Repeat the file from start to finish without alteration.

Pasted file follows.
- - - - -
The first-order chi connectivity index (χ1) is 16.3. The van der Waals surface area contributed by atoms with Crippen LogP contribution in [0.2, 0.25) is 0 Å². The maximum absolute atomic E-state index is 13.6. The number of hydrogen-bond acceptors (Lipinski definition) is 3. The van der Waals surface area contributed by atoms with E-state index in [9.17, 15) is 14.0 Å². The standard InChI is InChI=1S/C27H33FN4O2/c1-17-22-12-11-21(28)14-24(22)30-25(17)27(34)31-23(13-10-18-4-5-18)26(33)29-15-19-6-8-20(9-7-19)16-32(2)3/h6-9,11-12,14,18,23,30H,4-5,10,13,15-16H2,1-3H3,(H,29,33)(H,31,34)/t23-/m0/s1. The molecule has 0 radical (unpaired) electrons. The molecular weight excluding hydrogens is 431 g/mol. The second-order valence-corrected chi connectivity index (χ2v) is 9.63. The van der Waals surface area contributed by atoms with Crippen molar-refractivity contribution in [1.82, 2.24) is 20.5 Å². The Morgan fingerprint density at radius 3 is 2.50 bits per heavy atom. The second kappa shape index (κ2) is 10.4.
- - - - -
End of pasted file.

The first-order chi connectivity index (χ1) is 16.3. The van der Waals surface area contributed by atoms with Crippen LogP contribution in [0.2, 0.25) is 0 Å². The maximum absolute atomic E-state index is 13.6. The number of hydrogen-bond acceptors (Lipinski definition) is 3. The van der Waals surface area contributed by atoms with E-state index in [9.17, 15) is 14.0 Å². The standard InChI is InChI=1S/C27H33FN4O2/c1-17-22-12-11-21(28)14-24(22)30-25(17)27(34)31-23(13-10-18-4-5-18)26(33)29-15-19-6-8-20(9-7-19)16-32(2)3/h6-9,11-12,14,18,23,30H,4-5,10,13,15-16H2,1-3H3,(H,29,33)(H,31,34)/t23-/m0/s1. The molecule has 0 radical (unpaired) electrons. The molecular weight excluding hydrogens is 431 g/mol. The second-order valence-corrected chi connectivity index (χ2v) is 9.63. The van der Waals surface area contributed by atoms with Crippen molar-refractivity contribution in [1.82, 2.24) is 20.5 Å². The Morgan fingerprint density at radius 3 is 2.50 bits per heavy atom. The second kappa shape index (κ2) is 10.4.